Bush declares 'new era' with 1992 budget $1.45 trillion plan maps record deficit of $318 billion


WASHINGTON -- Calling for a "new era of expansion" following the recession, President Bush sent a $1.45 trillion budget to Congress yesterday that proposed fresh efforts to shore up the nation's education system, combat costly illnesses, develop advanced technologies, expand space exploration and improve the nation's highways.

"The budget places special priority on policies that will enhance America's potential for long-term economic growth and that will give individuals the power to take advantage of the opportunity America uniquely offers," the president said in his budget message.

But to carry out this lofty goal, Mr. Bush was able to muster only scant resources because of huge budget deficits and because of strict limits on spending imposed by last fall's deficit-reduction agreement with Congress.

The 1992 budget for the fiscal year that starts Oct. 1 projects a record deficit of $318 billion in the current fiscal year and a deficit of $280 billion in 1992.

But the president looked ahead to a projected budget surplus of $19.9 billion in 1996, reflecting an expected end to the current recession by mid-1991 and a recovery of the ailing savings and loan and banking industries. Their troubles added $111.5 billion to this year's deficit, from deposit insurance costs.

In an attempt to change budget priorities, the president proposed scaling back health and other programs enjoyed by upper-income groups and earmarking more funds for the poor, especially in health and education.

The budget would require people with incomes above $125,000 to pay three-fourths instead of one-fourth of the cost of doctors in the non-hospital portion of Medicare, reducing the average annual subsidy to $1,690 from $2,445.

The proposal also would deny to people with $125,000 in income a major part of the farm subsidy program; would rechannel some college aid from middle- and upper-income families to poor students; and would add to the costs of federally subsidized school lunches for pupils who are well above the poverty line.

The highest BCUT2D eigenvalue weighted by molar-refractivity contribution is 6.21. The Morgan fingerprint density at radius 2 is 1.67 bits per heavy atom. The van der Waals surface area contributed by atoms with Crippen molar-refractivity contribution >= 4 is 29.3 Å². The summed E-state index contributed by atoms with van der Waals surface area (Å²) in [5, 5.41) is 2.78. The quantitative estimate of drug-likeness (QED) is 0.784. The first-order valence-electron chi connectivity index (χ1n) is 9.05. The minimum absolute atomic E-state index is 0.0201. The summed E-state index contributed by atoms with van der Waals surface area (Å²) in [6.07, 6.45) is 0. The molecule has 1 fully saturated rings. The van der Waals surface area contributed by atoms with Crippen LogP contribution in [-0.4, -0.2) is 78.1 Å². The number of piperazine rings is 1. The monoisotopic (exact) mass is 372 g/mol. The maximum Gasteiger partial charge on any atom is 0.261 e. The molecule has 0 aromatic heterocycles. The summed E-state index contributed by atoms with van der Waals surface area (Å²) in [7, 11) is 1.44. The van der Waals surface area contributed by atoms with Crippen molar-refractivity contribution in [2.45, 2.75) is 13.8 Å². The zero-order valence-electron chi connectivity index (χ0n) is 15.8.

The president said his budget was aimed at increasing "fairness in the distribution of benefits."

Budget Director Richard G. Darman told a news briefing that the added burden on upper-income groups would be "relatively modest" in 1992, but he emphasized that the shift was aimed at "getting a toehold" toward redirecting considerably more federal funds in the future.

These cutbacks would be part of a proposed $46.6 billion in reductions over five years in so-called "entitlement" programs -- programs that guarantee benefits to those eligible.

Of that total, Medicare, the health program for the elderly, would be reduced by $25.3 billion over five years, mostly in payments to hospitals and doctors.

Congress, which agreed to reduce Medicare by $32 billion in last fall's deficit-cutting agreement, is certain to resist these added reductions.

House Budget Committee Chairman Leon E. Panetta, D-Calif., said the president "is emphasizing the wrong priorities" in cutting Medicare and other domestic programs and expanding spending on space, technology and science programs.

"There's going to be a big debate between Democrats and Republicans as to what these priorities ought to be," he said.

But Mr. Darman said in his budget introduction that "no serious effort" can be made to cut the deficit without dealing with spending on the guaranteed programs, like Medicare.

To pay for the new spending, the president's budget would eliminate 238 mostly small government programs, including federal support for cleaning up asbestos contamination in schools. Spending on an additional 109 programs would be curtailed.

Those savings would amount to an estimated $12.9 billion in 1992.